The 2016 Crystal Ball – What’s Next in Data?

Venky Ganti
Venky Ganti, Ph.D. CTO

With the year coming to a close, many look back at the headlines that made major waves in technology and big data – from Spark to Hadoop to trends in data science – the list could go on and on. Looking in the rear-view mirror not only affords reflection, but can also show us what’s plausible for the year ahead. Considering what we’ve seen this year in industry trends and patterns, we have compiled some predictions for 2016 from our co-founders at Alation.


Venky Ganti, CTO & Co-Founder:

Data sprawl will finally hit its threshold. Data sprawl has been prevalent for several years. But the generation of insights has failed to scale at the same pace. No one has paid much attention until now, likely because the issue was difficult to understand and address. In 2016, people will realize the importance of scaling the generation of insights in parallel with the data – and finally have the ability to manage sprawl and realize new levels of insights from the data.

2016 will be the year of the “logical data warehouse.” The infrastructure to support the ‘logical data warehouse’ is deployed already from Presto to Teradata UDA, etc. However, most are only deployed over one data store (Hadoop or other various backends). In 2016, these will increasingly be deployed to query multiple data sources. The implication will be doing away with some (if not all) of the ETL work required to gather all of the data in one data warehouse. The logical data warehouse will mean self-service analytics at a much faster pace.


Aaron Kalb, Head of Product & Co-Founder:

The CDO will move closer to the head of the table. In 2016, Chief Data Officers (CDOs) will shift their attention from risk mitigation and traditional governance to monetizing data through faster, more reliable insight generation and the development of data science products. A key data-based decision or a new recommendation engine that generates revenue could catapult a CDO into a strategic role, beyond the regulatory box-checking that might characterize their initial stint on the job.

Reports will be just the beginning. In years past, the conclusion of an analytics project was often marked by the creation of a report, which decision makers could view and consult periodically. But such reports will be insufficient to drive results and beat the competition in 2016 and beyond. As business leaders yearn to know not just what’s happening, but why, ad-hoc analysis techniques will need to be employed faster and by a wider group than just the technical elite. Organizations with software enabling such data democratization and drill-down will excel.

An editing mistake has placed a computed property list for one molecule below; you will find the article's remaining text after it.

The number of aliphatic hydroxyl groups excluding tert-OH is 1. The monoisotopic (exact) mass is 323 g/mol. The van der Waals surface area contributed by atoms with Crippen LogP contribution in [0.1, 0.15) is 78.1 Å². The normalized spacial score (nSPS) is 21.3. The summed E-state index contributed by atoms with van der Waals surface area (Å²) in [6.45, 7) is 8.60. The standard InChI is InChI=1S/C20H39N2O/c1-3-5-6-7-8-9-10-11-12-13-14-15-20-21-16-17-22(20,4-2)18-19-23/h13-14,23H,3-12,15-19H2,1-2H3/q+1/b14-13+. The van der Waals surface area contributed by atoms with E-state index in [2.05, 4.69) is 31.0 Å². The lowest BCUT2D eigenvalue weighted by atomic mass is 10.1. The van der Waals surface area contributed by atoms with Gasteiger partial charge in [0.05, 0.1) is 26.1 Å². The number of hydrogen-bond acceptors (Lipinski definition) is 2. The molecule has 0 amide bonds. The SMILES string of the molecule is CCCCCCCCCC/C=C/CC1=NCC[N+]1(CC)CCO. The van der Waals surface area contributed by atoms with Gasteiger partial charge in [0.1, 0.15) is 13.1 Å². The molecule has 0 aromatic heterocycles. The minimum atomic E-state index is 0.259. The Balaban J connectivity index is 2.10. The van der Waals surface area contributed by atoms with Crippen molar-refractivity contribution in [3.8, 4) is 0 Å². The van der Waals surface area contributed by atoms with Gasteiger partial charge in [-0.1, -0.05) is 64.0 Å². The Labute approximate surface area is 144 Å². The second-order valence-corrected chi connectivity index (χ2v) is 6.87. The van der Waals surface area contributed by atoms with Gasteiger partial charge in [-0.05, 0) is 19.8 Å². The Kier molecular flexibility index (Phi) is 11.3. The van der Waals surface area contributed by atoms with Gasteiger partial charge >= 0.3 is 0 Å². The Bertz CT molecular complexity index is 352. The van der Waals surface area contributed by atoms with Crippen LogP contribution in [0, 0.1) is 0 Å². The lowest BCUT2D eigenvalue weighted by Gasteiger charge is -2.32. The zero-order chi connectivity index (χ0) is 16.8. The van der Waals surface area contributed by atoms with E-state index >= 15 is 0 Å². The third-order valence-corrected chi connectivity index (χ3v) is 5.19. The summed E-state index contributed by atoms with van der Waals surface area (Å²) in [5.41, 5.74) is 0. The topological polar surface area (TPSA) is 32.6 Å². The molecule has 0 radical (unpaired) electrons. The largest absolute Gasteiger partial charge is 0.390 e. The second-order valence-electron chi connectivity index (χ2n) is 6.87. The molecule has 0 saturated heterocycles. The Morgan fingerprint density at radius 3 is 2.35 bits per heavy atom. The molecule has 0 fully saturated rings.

Satyen Sangani, CEO & Co-Founder:

Visualization will no longer be synonymous with self-service. Despite the initial investment in Hadoop, self-service visualization products, and data warehouses and marts, enterprises will continue to struggle with satisfying the analytical requirements of everyday business users and analysts. Organizations will contend with problems ranging from data literacy — knowing how to use the data, analytical productivity — time to discovering the insight, data quality and data availability. Additionally, given the massive volume of new data, more than any organization could reasonably accommodate, enterprises will still struggle with the proverbial ‘needle in the haystack’ problem of stewarding such a large amount of data. A variety of tools will come in to the self-service mainstream including data catalogs to help people discover data, data preparation tools to help people manipulate data and advanced analytical packages to help people leverage the power of data for discovery and prediction.

Let the consolidation acceleration begin (or rather, continue). Data infrastructure players will consolidate further in 2016. As technology valuations decline, cash-rich enterprise software companies like Oracle and Microsoft will start to buy up many of the cash-poor data companies, adding accretive growth streams to the mega vendors. Keep an eye on companies with price to sales ratios of less than five as potential targets for this year’s buys.

From data sprawl and CDO’s move to the c-suite to an increase in market consolidation, 2016 looks to be a banner year in data once again. As we forge on in the ever-changing landscape, one thing rings true: data’s value in every business decision will finally take hold and the ability to find, transact and interact with data will become analogous to writing an email. So, we cheer to 2015 and welcome the new year with open arms, ready to embrace the data landscape ahead in 2016.

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